I often run into the problem of being both overqualified (over-educated) and underqualified (years of full-time experience.) It’s a tough balance to manage. I’m going to describe what I believe to be the typical student affairs path and some suggestions for those who don’t align with this path.
The “normal” path
I’m a big LinkedIn user and I often browse profiles of people whom I think have great jobs. After browsing hundreds of profiles of Deans and Vice President level student affairs professionals, I have found an approximate “path.”
Generally, our path follows:
- Bachelor’s Degree (18-23)
- Was a resident assistant or some other student leader role
- Master’s Degree (23-25)
- Had an assistantship, internship, or some other student affairs role in graduate school
- Coordinator-level role (25-28)
- Work 2-3 years
- Assistant/Associate Director (28-33)
- Work 3-5 years
- Earn a Doctorate (probably online)
- Director/Dean (33-40)
- Work 5-7 years
- AVP/VP role (40-50)
- You made it!
- Move around to other roles at different institutions (50-retirement)
So, our general path doesn’t take into account a LOT. First, what happens if you have a working partner and can’t just pick up and move across the country? Second, depending on what type of institution, there is sometimes an opportunity to move up within an institution, but often, if we are not willing to move, we get stuck.
What if you’re on the wrong path?
Sometimes, life happens, and our resume veers from the “normal path.” Many factors contribute to our work lives, and some of us (though not many) just want to work in our jobs because we want to work in our jobs, not because we want to devote 50-75 hours per week (our life) to our jobs. Some individuals just didn’t have the opportunity to get involved in student affairs. I didn’t even realize that I wanted to work in student affairs until I was almost 25 years old.
So, here are two examples of non-traditional paths that many large, public, highly regulated institutions say “no thanks” to:
- Bachelor’s Degree (18-22)
- 2-3 Work-Study jobs outside of Student Affairs
- Law Degree (22-25)
- No time to work in law school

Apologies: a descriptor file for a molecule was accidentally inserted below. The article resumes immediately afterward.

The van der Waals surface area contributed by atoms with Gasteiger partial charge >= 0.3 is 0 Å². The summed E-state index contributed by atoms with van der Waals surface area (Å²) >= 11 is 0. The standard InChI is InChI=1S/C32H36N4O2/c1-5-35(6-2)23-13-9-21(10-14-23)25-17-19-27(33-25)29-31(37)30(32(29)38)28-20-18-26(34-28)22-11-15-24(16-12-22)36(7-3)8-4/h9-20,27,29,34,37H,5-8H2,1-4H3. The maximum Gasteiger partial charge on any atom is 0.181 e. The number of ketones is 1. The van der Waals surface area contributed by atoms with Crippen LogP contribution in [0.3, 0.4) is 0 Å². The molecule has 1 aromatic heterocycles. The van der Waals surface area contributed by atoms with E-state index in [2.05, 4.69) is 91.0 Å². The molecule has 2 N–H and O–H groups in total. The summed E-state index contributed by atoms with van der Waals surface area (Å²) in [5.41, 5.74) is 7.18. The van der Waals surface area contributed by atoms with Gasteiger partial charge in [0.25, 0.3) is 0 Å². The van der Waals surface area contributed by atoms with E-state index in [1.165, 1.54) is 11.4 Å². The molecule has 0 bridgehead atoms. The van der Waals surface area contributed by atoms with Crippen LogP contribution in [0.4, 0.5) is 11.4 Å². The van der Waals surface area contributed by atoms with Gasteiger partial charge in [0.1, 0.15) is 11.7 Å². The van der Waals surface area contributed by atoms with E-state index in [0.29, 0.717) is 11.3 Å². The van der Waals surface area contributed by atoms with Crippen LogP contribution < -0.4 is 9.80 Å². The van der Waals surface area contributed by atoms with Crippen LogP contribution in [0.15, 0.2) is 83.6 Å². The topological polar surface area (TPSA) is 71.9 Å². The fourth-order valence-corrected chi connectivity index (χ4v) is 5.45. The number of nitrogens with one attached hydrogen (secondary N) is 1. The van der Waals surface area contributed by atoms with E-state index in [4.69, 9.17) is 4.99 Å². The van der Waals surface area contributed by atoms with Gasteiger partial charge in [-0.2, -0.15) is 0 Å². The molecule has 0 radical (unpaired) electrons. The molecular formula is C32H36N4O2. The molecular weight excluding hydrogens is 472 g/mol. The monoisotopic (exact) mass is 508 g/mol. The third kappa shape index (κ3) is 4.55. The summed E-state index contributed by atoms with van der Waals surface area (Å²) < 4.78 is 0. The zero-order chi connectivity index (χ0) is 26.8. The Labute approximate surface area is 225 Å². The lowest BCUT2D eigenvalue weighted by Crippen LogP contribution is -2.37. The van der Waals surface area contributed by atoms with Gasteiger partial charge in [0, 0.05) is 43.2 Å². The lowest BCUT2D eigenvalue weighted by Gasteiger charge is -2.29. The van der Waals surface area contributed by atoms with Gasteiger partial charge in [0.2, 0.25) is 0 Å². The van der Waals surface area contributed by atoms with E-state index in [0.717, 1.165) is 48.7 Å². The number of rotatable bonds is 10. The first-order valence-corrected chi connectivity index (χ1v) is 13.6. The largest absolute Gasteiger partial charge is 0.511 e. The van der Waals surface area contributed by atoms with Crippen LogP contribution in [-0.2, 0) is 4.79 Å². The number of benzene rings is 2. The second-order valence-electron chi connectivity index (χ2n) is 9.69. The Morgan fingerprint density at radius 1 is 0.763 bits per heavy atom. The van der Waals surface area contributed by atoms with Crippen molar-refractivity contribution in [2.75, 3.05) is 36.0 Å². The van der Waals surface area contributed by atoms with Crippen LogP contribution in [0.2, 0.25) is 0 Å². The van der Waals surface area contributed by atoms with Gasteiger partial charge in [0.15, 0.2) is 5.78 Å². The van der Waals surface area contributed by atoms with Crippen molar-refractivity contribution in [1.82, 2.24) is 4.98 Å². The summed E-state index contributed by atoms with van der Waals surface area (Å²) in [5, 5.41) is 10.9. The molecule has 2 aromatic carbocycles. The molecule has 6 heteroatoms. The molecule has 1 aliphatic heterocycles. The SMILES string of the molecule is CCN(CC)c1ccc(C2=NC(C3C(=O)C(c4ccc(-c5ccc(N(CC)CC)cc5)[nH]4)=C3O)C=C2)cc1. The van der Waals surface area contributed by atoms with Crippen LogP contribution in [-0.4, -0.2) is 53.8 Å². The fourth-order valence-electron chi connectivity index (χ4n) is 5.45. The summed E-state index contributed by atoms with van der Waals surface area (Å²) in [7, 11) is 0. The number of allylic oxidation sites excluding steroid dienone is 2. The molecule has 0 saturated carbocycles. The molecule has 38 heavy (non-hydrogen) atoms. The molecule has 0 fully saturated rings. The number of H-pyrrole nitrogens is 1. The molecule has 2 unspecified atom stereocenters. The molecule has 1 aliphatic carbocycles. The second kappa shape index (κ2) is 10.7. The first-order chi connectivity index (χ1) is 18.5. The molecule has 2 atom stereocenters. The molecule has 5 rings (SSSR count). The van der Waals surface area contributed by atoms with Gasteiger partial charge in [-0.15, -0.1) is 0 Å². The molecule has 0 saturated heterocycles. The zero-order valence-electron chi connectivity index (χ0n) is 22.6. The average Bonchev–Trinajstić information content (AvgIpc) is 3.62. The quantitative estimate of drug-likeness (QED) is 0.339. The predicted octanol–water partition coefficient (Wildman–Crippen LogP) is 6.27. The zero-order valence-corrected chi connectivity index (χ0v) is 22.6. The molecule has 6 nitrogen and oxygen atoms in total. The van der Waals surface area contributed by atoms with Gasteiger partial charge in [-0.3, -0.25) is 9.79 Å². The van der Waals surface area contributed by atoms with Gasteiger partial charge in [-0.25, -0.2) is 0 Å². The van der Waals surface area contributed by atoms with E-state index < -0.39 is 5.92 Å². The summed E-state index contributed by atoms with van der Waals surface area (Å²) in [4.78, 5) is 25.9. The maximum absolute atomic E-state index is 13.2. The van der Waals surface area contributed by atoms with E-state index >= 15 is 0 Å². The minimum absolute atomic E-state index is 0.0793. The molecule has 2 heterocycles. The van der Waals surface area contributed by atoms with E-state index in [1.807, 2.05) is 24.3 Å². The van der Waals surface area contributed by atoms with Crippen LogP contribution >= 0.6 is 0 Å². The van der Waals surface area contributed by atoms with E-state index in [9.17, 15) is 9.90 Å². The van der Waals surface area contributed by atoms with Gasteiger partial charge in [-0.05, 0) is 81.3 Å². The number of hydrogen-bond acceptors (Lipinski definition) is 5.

- Non-legal job selling insurance (25-26)
- Work in a job because the person needed a job, but hated it
- Master’s Degree (26-30)
- Part-time because of a child (or something), couldn’t afford to go to school full-time
- Coordinator role (30-36)
- Work 4-6 years
- Can’t afford to move locations
- Assistant/Associate Director role (36-50)
- Work 10-years at another local institution or moving departments in student affairs
This person had some life things happen, and didn’t decide to get into student affairs until later in their career. So, when our Path #1 person wants to bump up to an Assistant or Associate Director position at age 30 with both a law degree and a master’s degree, they don’t have the required experience in the field.
- Bachelor’s Degree (18-24)
- Took six years to graduate
- Worked part-time
- Joint JD/PhD Program (24-31)
- Went to law school, decided to pivot to joint program because it made sense
- Minimal experience because school was intense
- Director role (31-33)
- Convinced an institution that education overcame lack of experience, didn’t go very well
- Unemployed (33-34)
- Left institution because of bad fit, harassment, or something else, and now can’t find second job because of non-traditional background
- Assistant Director role (34-36)
- Worked two years to get some more experience, took a step back
- Now what?
- Left position after two years, and only has four years of full-time experience with two advanced degrees and is 37 years old.
Similar to the first person, this person was on a non-traditional path. Someone told Path#2 to take on as much education as possible because, why wait? Along the way, this person’s passion and fire for student affairs work increased immensely, but Path#2 had a challenging time finding time to get that real experience. Unfortunately, this lack of experience led to a poor work-fit in the first role, which led to a period of unemployment. This person was unemployed for a year, only has two years of full-time experience, and has two advanced degrees. Who’s going to hire a risky candidate like that?
Take your own path
The moral of this story is that while the prescribed path will get you to a high-level student affairs role in a very short amount of time, it might not be right for you. Too often, institutions forget that their employees are people with lives that exist out of student affairs. With so much focus on students, employees’ lived experiences often get left behind. Take your own path. It’s worth it.